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While the Philips Fidelio FB1 soundbar produces dynamic sound, it lacks that "oomph" one might expect from an $800 soundbar. It still has all the bells and whistles an audiophile or soundbar enthusiast might want or really appreciate if they wish to fine-tune their listening experience, but for the average person, you can buy just as good of a soundbar for half, even a quarter, of the price.
To clarify: I'm not saying this isn't an impressive soundbar. Take, for example, its specs. The Philips Fidelio FB1 soundbar has two up-firing speakers, 15 drivers running off a rated 310W of amplification, Dolby Atmos, Play-Fi compatibility to connect to extra subwoofers or speakers, as well as Alexa and Google Assistant compatibility.
It also comes with an included mic that intelligently adjusts each channel's output to deliver sublime surround sound.
The setup for this soundbar can be a little complicated. The most challenging part is finding where to put it since it's so large (53.94 x 8.66 x 14.96 inches and almost 16 pounds). After that, it takes some plugging and unplugging of cords to figure out what works for your current setup. For example, I initially connected it with an HDMI cable, and the sound was less than satisfactory (this may be due to the age and quality of my TV).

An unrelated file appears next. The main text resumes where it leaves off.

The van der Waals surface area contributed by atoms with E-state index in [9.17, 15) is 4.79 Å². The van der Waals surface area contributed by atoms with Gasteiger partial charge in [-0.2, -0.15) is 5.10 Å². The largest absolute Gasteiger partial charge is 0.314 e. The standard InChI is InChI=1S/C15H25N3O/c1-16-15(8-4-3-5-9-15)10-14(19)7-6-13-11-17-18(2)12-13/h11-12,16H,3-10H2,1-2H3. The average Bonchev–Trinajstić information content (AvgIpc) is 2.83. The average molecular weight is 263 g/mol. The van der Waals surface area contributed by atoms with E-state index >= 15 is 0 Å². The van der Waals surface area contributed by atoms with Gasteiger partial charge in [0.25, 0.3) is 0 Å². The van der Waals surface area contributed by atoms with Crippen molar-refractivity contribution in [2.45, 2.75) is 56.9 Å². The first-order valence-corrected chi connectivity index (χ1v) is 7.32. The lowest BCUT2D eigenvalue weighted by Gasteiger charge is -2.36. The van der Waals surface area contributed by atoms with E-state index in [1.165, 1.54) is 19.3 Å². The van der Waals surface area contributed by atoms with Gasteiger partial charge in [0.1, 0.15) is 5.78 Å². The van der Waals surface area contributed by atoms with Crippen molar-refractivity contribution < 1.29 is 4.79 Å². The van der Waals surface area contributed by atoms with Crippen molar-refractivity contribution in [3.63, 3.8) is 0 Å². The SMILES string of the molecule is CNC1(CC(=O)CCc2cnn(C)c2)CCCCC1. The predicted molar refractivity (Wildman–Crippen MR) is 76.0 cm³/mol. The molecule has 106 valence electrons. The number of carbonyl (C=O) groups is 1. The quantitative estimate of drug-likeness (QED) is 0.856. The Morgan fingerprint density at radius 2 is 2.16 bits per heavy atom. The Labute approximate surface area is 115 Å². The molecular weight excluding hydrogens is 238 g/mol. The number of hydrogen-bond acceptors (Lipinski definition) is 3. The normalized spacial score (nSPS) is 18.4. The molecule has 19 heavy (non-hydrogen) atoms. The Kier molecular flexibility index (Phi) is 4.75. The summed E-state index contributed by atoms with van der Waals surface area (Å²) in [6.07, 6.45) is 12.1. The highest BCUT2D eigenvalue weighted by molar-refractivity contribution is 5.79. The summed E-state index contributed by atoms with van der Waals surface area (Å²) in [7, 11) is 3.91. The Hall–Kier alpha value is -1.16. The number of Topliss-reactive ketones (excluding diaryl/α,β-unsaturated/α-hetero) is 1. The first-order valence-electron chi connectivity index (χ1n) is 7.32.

But after connecting with an Optical cable, the sound was much better. However, the Optical cable did not allow for control of the TV and the soundbar using one remote. (Philips provides a separate remote for the Philips Fidelio FB1 soundbar should you need it.)
You can control the sound profile and add customizations -- such as EQ presets or the audio balance of each speaker in the soundbar -- via two different apps, but the user interface of these apps wasn't intuitive. I also felt they could have been easily combined into one app.
After the setup and finally figuring out the right way to optimize it, it did exceed my expectations with certain media. Listening to a crackling Yule log on the TV felt like your head was literally inside the fire, with flames and sparks flying all around you.
TV and movies were impressive as well. The integrated subwoofer took action movies up a notch, while TV sitcoms sounded much crisper and clearer.
The poor audio quality of older media was apparent compared to simply listening on the TV. For example, a black-and-white movie from the 1950s or a 2001 pop song music video on YouTube had more subtle static than a newer Marvel film or a 2022 Spotify-released track.
It's important to note that Philips sells a separate subwoofer that should enhance the soundbar, but I could only get my hands on the Philips Fidelio FB1 soundbar alone.
All in all, this Philips soundbar provides hefty sound to match its equally as hefty build. If you're really into playing around with different options and customizations, it's a soundbar that will provide you with a sound perfect for your ears and for whatever you are listening to. The average listener may not notice these subtleties, so it's probably best for anyone not into soundbars or audio to get something cheaper and easier to configure.